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Africa|Manufacturing|transport|tyres|Manufacturing |Products
Africa|Manufacturing|transport|tyres|Manufacturing |Products
africa|manufacturing|transport|tyres|manufacturing-industry-term|products

TIASA takes SATMC, Itac to court as tyre battle intensifies

30th August 2022

By: Irma Venter

Creamer Media Senior Deputy Editor

     

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The Tyre Importers Association of South Africa (TIASA) has applied to court to compel the International Trade Administration Commission of South Africa (Itac) and the South African Tyre Manufacturers Conference (SATMC) to disclose what it says is “critical information that is being withheld” regarding SATMC’s application for the implementation of anti-dumping duties on imported tyres.

The aim is also to challenge the manner in which Itac is conducting the investigation.   

SATMC, which includes Continental, Bridgestone, Goodyear and Sumitomo, has applied to Itac for the implementation of additional duties of between 8% and 69% on passenger, taxi, bus and truck vehicle tyres imported from China. 

Current import duties levied on tyres range from 25% to 30%.

“We are operating in the dark when it comes to this application for additional duties, and the stakes are high for South Africa,” says TIASA chairperson Charl de Villiers.

“If ITAC decides to impose the maximum duty percentage requested by SATMC, we could see price increases range from 41% for taxi tyres, 38% to 40% for passenger tyres and an average of 17% for truck and bus tyres. 

“These increases will have dire consequences for commuters, the transport sector, and consumers, who are struggling with climbing inflation.”

TIASA adds that domestic manufacturers are unable to produce the full range of tyres required locally, which sees them import a number of tyres to meet demand. 

“SATMC concedes that, in addition to manufacturing tyres locally, it also imports tyres, but refuses to disclose what they import, from where, and for what reason,” notes the importers association.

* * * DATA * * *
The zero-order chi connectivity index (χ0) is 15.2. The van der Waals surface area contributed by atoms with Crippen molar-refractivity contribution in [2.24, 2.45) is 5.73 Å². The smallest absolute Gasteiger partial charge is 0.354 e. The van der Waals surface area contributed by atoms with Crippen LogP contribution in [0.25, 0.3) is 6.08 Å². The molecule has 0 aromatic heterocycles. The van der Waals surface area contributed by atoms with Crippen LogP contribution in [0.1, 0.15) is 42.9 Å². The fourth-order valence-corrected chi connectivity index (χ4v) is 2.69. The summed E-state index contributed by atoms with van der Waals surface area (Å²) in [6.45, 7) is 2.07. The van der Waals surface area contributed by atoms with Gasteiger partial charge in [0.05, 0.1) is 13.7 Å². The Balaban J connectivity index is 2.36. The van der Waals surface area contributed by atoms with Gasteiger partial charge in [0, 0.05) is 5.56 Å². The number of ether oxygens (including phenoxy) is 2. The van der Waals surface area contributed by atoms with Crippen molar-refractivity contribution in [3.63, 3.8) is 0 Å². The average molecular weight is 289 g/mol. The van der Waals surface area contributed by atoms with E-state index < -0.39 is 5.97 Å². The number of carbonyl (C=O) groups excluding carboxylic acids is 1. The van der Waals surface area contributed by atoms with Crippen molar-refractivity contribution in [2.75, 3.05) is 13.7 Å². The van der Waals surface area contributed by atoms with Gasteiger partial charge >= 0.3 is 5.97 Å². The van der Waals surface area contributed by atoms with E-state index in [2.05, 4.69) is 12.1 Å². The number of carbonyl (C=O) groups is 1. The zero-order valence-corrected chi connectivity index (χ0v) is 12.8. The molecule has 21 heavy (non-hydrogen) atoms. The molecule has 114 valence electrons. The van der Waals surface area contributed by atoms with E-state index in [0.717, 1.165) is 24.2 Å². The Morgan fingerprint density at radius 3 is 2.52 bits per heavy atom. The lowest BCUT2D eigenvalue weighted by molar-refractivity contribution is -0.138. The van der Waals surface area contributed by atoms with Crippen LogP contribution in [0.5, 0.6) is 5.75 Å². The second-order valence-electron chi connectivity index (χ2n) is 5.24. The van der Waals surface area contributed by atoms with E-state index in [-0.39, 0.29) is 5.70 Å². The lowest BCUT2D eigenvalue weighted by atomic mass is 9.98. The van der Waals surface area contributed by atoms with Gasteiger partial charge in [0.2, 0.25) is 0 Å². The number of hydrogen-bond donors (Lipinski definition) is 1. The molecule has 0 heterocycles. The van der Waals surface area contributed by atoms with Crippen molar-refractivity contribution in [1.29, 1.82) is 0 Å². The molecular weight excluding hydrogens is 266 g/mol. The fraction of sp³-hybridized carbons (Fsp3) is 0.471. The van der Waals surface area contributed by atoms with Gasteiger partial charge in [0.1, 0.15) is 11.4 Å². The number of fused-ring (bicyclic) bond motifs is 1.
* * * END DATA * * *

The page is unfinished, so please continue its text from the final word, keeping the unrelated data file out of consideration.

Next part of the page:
“This information is critical, as causality is a foundational principle of an anti-dumping case,” notes XA Global Trade Advisors CEO Donald MacKay.

“In other words, it’s necessary to prove that any injury to the local industry must have been caused by the dumping, and not by something else. If SATMC members are importing a significant volume of tyres themselves, they would be inflicting their own injury, which would need to be offset for any injury they claim. 

“They would, therefore, need to demonstrate a compelling reason for the imports.”

“This is not confidential information, and it is material to their import duty application and their rationale,” says MacKay.

“For example, we know Continental and Goodyear import 100% of truck and bus tyres, yet these domestic producers are importing these tyres instead of purchasing them from the other domestic producers who do manufacture them locally. Why? 

“SATMC has refused to share any of this information with TIASA, and Itac has accepted this.”

Itac Process ‘Flawed’
According to TIASA Itac received “an enormous response” to its investigation, from more than 60 companies, but decided to only review a small sample of submissions as the basis for its final decision. 

Furthermore, there was no consultation in respect of the sampling, with Itac refusing to allow TIASA to make any comment or input on the sampling methodology, notes the association.

 “With a complex product like tyres, where the local market sells over 3 000 different models, it is almost impossible to select a truly representative sample,” says Mackay.

“To base a duty decision on such a flawed process is deeply concerning.”

TIASA says it is, therefore, asking the court to direct Itac to remedy its sampling, to provide TIASA with SATMC’s import data, as well as the reasons for their imports, and to allow TIASA sufficient time to make a submission to Itac before it takes any decision on the imposition of duties. 

“If the current process is not corrected, it’s likely that Itac will impose provisional duties without SATMC’s import information, or indeed TIASA’s submissions which have, to date, been excluded from consideration by Itac,” notes De Villiers.

“This will be a clear impingement on the rights of affected parties to meaningfully participate in this process.”

SATMC Responds
SATMC says it “has received TIASA’s Notice of Motion, which is currently being addressed. As SATMC, we believe we should respect this process”.

SATMC applied to Itac for an investigation into tyres from China, on the basis that it believes that these products are imported at unfair prices that are causing harm to the industry.

The Itac investigation was initiated on January 31. 

The conclusion of the preliminary phase of the investigation will be followed by an initial report, which will set out Itac’s preliminary decision. 

Interested parties will have 14 days from the date of publication of the preliminary report to comment in writing to Itac.

The investigation will then continue into the final investigation phase, during which the commission will review all interested parties’ comments and verify the information that was submitted, before issuing an Essential Facts letter. 

This will be followed by Itac’s final determination, which must be published on or before July 31, 2023.

 

Edited by Creamer Media Reporter

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